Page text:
Class: Mammalia (Mammals)
Body length: 5.5 to 6.5 feet (1.2 to 1.8 meters), with males up to 40 percent larger than females
Height at shoulder: 27 to 31 inches (70 to 80 centimeters)
Weight: males, 220 to 340 pounds (100 to 155 kilograms); females, 140 to 180 pounds (64 to 82 kilograms)
Life span: up to 38 years in zoos
Gestation: about 65 days true gestation, as female bear experiences delayed implantation
Number of young at birth: 1 to 3, usually 2, in zoos (unknown in wild)
Weight at birth: 10 to 18 ounces (284 to 510 grams)
Age of maturity: 4 years
Conservation status: Vulnerable
Andean bears are the
only bears found in South America. Since literature's "Paddington
Bear" came from "darkest Peru," he would have been
an Andean bear!
Andean bears are the only bears known to eat bromeliads.
The largest bear that ever lived was a relative of the Andean bear called a giant short-faced bear. Fossils of this bear have been found in California's La Brea Tar Pits.
Because of its warm native climate, the Andean bear does not hibernate and is active year-round.
Andean bear "cooing"
Mammals: Andean (Spectacled) Bear
Here's looking at you
The Andean or spectacled bear of South America gets one of its common names from the rings of white or light fur around its eyes, which look like eyeglasses (or spectacles) against the rest of the black or dark brown fur. These markings often extend down the chest, giving each bear a unique appearance (and helping researchers identify bears by their "mug shots!"). The markings also give the bear its scientific name: Tremarctos ornatus, or decorated bear. Among the smaller of the bear species, Andean bear males are 30 to 50 percent larger than the females.
Normally diurnal, very little is known about these bears in the wild. They are shy, tend to avoid humans, and typically live in forest habitats, making it hard for researchers to study them in the wild.
Andean bears are mostly solitary, but they may gather together to eat where food is plentiful, such as a cluster of trees bearing fruit or corn ripening in a farmer's field. A female gives birth in a protected, out-of-the-way den, but almost nothing is known about how she chooses her den site. The newborn cub's eyes don't open until it is about 42 days old. Cubs first leave the safety of the den when they are about three months old.
Mom can carry a cub by clutching it to her chest with one front paw as she runs on three legs or walks on her hind legs! Andean bears are thought to use vocal communication more than any other bear except the giant panda. Andean bears make unique vocalizations, which are quite "un-bear-like": a shrill screech and a soft, purring sound. Mother bears may use different vocalizations to communicate with their cubs. It is not known how long the youngsters stay with their mother in the wild, but it is believed that the cubs are at least eight months old when they venture out on their own.
I'll eat that!
Andean bears are true arboreal bears, using their long, sharp front claws to climb. They build leafy platforms in the trees, which they may use to feed and sleep. The bears are mainly plant eaters, dining on fruit, bromeliads, and palms. Bears living in scrubland habitat are even known to eat cacti! Farmers sometimes blame spectacled bears for killing livestock, but studies of the bears' droppings (scat) show that only around five percent of their diet is meat, usually rodents and insects. The bear is a good swimmer, although it doesn't usually dine on fish!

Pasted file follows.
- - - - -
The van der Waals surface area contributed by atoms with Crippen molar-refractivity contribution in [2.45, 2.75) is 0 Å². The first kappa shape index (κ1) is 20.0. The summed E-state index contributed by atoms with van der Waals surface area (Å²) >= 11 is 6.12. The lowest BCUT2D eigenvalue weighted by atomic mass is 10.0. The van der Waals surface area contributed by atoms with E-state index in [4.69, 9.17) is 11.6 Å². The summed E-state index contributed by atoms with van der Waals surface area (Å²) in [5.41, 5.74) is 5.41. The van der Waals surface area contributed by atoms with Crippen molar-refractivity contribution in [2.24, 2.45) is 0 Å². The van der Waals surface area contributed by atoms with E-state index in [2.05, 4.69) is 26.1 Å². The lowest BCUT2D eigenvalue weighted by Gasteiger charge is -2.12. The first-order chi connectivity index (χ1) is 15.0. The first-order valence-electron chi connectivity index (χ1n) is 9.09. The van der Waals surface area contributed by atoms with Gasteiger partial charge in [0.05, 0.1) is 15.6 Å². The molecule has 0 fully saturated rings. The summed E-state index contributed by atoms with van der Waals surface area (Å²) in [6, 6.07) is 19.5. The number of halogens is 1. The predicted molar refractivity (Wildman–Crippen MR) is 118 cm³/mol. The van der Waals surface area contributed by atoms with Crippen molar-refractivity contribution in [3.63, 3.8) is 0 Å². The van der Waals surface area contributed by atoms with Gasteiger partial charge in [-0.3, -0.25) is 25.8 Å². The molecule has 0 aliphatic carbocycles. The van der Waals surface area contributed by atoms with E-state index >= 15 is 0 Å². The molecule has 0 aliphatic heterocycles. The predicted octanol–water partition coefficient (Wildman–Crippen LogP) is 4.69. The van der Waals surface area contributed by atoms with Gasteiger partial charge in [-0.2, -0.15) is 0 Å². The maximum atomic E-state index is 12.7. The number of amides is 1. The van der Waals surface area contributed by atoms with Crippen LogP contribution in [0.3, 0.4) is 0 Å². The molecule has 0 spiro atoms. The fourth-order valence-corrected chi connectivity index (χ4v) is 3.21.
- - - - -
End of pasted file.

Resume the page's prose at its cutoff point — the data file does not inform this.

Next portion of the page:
Eating so much fruit gives these bears an important role in rain forest ecology: the seeds that they eat are excreted in their droppings as they move around the forests, spreading the seeds over long distances. This produces the next generation of fruit trees and promotes diversity in the forest. At the San Diego Zoo, the Andean bears are fed omnivore biscuits, apples, carrots, grapes, yams, bananas, oranges, and lettuce. For treats they may be offered crickets and mealworms.
An uncertain future
The habitat of the Andean bear is being destroyed for mining operations, farming, and lumber. The construction of new roads fragments bear habitat as well. As their habitat shrinks, bears may stray onto farmland, feeding on the crops that replaced their natural diet. These bears have been hunted in the past for their meat, fat, and body parts, but they are now protected from international trade.
The Andean bear is one of the flagship species of national parks in the Andes. This means that the bear, an animal that people recognize easily, is used as the symbol of the parks. Local people in bear habitats are being educated about the benefits of preserving habitat for the bears for tourism, for the protection of water sources, and for the natural heritage of future generations.
A Species Survival Plan (SSP) is in place for this bear species, and San Diego Zoo Global is working with the Spectacled Bear Conservation Society. This nonprofit organization has been working in the dry forest of northwestern Peru since 2006, building strong relationships with the local communities and making incredible discoveries about bear biology